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12/20 9) “We Are Never Ever Getting Back Together”

While Red signalled Swift’s full-blown transition into pop music, she couldn’t resist putting the odd country twang on songs such as “We Are Never Ever Getting Back Together”, which mocks an ex for being snobbish about his “indie record label that’s much cooler than mine”. The most spectacular is really the beginning of the song, where she delivers an astounded “what?” upon being told the guy needs space: “We hadn’t seen each other in a month.”

13/20 8) “Dear John”

John Mayer lashed out over this song in 2012, clearly upset after Swift alluded that it was about their past relationship. He called it “cheap songwriting” in reference to using their personal lives for material – whatever you think of that, it’s features of her best vocal performances and brilliant songwriting – right down to the Mayer-ism of that wavering electric guitar line. Then there are the lyrics themselves: “You are an expert at sorry/ And keeping lines blurry/ And never impressed by me acing your tests/ All the girls that you’ve run dry/ Have tired, lifeless eyes/ ’Cause you burned them out.” Medic!

Taylor Swift. Credit: Getty

14/20 7) “Delicate”

One of Swift’s greatest talents as a songwriter is to encapsulate those small moments, often in a new relationship, that you as a listener cannot. Her skittishness on “Delicate”, about the danger of rushing into something, of sharing too much of yourself too soon with someone you’re still getting to know, is all too palpable as the beat switches up like a nervous heart.

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15/20 6) “Call It What You Want”

The lyrics here are more open and willingly vulnerable than anything Swift had done before; that line on the chorus where she sings: “My baby’s fly like a jet stream/ high above the whole scene/ loves me like I’m brand new” hits hard. The song appears on Reputation, released after Swift’s lengthy hiatus from the spotlight, and its lyrics speak of a person blissfully content in her relationship – to the point that the outside world is just white noise. It includes some of her finest lyrics, too, with superb references to those castles of old crumbling “overnight” and nods to her Anglophilia (“my baby’s fit like a daydream”).

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16/20 5) “Our Song”

“Mean” is beaten only by “Our Song” as Swift’s most “country” release, helped a lot by her endearing portrait of “the slam of screen doors” and driving along country lanes listening to the radio. Swift is a master of the meta-narrative, so her making a song about a song based on sounds from real-life is all kinds of perfect.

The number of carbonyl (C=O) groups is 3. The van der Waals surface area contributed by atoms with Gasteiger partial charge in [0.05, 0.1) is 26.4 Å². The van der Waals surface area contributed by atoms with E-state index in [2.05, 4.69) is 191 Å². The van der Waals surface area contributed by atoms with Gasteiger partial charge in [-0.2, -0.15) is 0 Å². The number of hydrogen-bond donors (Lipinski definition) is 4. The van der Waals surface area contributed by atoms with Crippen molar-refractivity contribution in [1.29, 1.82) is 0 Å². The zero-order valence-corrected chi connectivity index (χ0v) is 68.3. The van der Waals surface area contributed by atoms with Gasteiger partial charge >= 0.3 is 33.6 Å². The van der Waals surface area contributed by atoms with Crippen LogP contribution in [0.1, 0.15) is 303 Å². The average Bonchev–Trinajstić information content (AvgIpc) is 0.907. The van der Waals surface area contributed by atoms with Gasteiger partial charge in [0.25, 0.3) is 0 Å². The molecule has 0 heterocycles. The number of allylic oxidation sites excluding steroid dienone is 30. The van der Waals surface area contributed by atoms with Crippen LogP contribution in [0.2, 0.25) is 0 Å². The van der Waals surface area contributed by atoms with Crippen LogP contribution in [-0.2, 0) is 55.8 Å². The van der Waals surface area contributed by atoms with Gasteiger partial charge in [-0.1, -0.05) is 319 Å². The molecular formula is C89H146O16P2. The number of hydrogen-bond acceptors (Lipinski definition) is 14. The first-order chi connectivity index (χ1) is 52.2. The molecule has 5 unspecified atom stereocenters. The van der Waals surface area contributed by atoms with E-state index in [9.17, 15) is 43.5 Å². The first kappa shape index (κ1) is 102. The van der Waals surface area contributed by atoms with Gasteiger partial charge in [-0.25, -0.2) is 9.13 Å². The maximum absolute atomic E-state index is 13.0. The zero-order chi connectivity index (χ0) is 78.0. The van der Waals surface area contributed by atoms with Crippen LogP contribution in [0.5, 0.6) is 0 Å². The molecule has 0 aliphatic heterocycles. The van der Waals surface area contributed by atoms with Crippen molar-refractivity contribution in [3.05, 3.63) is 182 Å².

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17/20 4) “Getaway Car”

On “Getaway Car” Swift channels one of her friend and producer Jack Antonoff’s favourites – Kate Bush – as she belts that epic “go, go, go!”, while the song in its entirety recalls Bonnie Tyler’s “Total Eclipse of the Heart” – cellos and violins enhancing the drama.

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18/20 3) “Blank Space”

“Blank Space” was a real moment for Swift, where she turned all of the tabloid gossip, all of the malicious scrutiny around her love life, back on the world with a wink and a nod. “Got a long list of ex-lovers/ They’ll tell you I’m insane,” she trills on the chorus, throwing out punchline after punchline until the exquisite: “You’ll come back, each time you leave/ ‘cos darling I’m a nightmare dressed like a daydream.”

19/20 2) “Afterglow”

Against a similar soundscape to “Wildest Dreams”, Swift is at her most confessional as she explains how her own insecurities can lead to self-destruction in a relationship – and pleads with her lover to be patient with her. “It’s all me, in my head,” she sings. “I’m the one who burned us down/ But it’s not what I meant/ Sorry that I hurt you.”

20/20 1) “All Too Well”

Swift’s mastery of storytelling has never been better than on this, a standout song not just from Red, but of her career to date. It’s the slow-build from those bittersweet memories of “dancing in the refrigerator light” to a devastating, stadium-sized anthem that leads to her delivering arguably her best-ever line – with one of her best vocal performances: “You call me up again just to break me like a promise/ So casually cruel in the name of being honest.”